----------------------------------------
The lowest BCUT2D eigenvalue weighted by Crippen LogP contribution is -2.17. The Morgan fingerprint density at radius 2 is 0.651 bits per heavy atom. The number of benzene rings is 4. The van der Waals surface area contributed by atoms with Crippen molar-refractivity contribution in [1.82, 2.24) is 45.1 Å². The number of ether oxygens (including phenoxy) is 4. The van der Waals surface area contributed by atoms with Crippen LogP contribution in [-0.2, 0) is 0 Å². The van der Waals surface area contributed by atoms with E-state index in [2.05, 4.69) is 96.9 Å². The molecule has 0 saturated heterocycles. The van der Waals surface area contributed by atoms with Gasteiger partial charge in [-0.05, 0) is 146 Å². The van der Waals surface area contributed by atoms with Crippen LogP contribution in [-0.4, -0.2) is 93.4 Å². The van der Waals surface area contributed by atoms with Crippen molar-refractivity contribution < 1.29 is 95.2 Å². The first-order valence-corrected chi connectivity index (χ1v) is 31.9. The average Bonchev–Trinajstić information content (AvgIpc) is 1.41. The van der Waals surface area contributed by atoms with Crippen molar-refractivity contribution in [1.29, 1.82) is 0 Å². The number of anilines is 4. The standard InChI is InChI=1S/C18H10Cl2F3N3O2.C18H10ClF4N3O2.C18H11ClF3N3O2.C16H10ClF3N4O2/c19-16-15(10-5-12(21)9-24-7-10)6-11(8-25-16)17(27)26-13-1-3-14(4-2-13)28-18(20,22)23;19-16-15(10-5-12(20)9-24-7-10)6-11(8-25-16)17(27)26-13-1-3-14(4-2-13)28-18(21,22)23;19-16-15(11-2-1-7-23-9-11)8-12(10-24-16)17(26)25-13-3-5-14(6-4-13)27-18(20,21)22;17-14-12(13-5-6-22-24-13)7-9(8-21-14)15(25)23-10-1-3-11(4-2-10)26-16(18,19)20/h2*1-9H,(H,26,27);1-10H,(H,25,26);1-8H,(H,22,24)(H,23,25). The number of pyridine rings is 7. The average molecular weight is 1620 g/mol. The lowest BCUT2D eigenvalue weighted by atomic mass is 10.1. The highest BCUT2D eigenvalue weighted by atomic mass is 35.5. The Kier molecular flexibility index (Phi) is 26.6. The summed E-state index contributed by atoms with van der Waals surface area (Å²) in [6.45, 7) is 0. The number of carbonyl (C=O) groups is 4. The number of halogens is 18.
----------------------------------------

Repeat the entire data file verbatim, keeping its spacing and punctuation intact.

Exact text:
The lowest BCUT2D eigenvalue weighted by Crippen LogP contribution is -2.17. The Morgan fingerprint density at radius 2 is 0.651 bits per heavy atom. The number of benzene rings is 4. The van der Waals surface area contributed by atoms with Crippen molar-refractivity contribution in [1.82, 2.24) is 45.1 Å². The number of ether oxygens (including phenoxy) is 4. The van der Waals surface area contributed by atoms with Crippen LogP contribution in [-0.2, 0) is 0 Å². The van der Waals surface area contributed by atoms with E-state index in [2.05, 4.69) is 96.9 Å². The molecule has 0 saturated heterocycles. The van der Waals surface area contributed by atoms with Gasteiger partial charge in [-0.05, 0) is 146 Å². The van der Waals surface area contributed by atoms with Crippen LogP contribution in [-0.4, -0.2) is 93.4 Å². The van der Waals surface area contributed by atoms with Crippen molar-refractivity contribution < 1.29 is 95.2 Å². The first-order valence-corrected chi connectivity index (χ1v) is 31.9. The average Bonchev–Trinajstić information content (AvgIpc) is 1.41. The van der Waals surface area contributed by atoms with Crippen molar-refractivity contribution in [1.29, 1.82) is 0 Å². The number of anilines is 4. The standard InChI is InChI=1S/C18H10Cl2F3N3O2.C18H10ClF4N3O2.C18H11ClF3N3O2.C16H10ClF3N4O2/c19-16-15(10-5-12(21)9-24-7-10)6-11(8-25-16)17(27)26-13-1-3-14(4-2-13)28-18(20,22)23;19-16-15(10-5-12(20)9-24-7-10)6-11(8-25-16)17(27)26-13-1-3-14(4-2-13)28-18(21,22)23;19-16-15(11-2-1-7-23-9-11)8-12(10-24-16)17(26)25-13-3-5-14(6-4-13)27-18(20,21)22;17-14-12(13-5-6-22-24-13)7-9(8-21-14)15(25)23-10-1-3-11(4-2-10)26-16(18,19)20/h2*1-9H,(H,26,27);1-10H,(H,25,26);1-8H,(H,22,24)(H,23,25). The number of pyridine rings is 7. The average molecular weight is 1620 g/mol. The lowest BCUT2D eigenvalue weighted by atomic mass is 10.1. The highest BCUT2D eigenvalue weighted by atomic mass is 35.5. The Kier molecular flexibility index (Phi) is 26.6. The summed E-state index contributed by atoms with van der Waals surface area (Å²) in [6.45, 7) is 0. The number of carbonyl (C=O) groups is 4. The number of halogens is 18.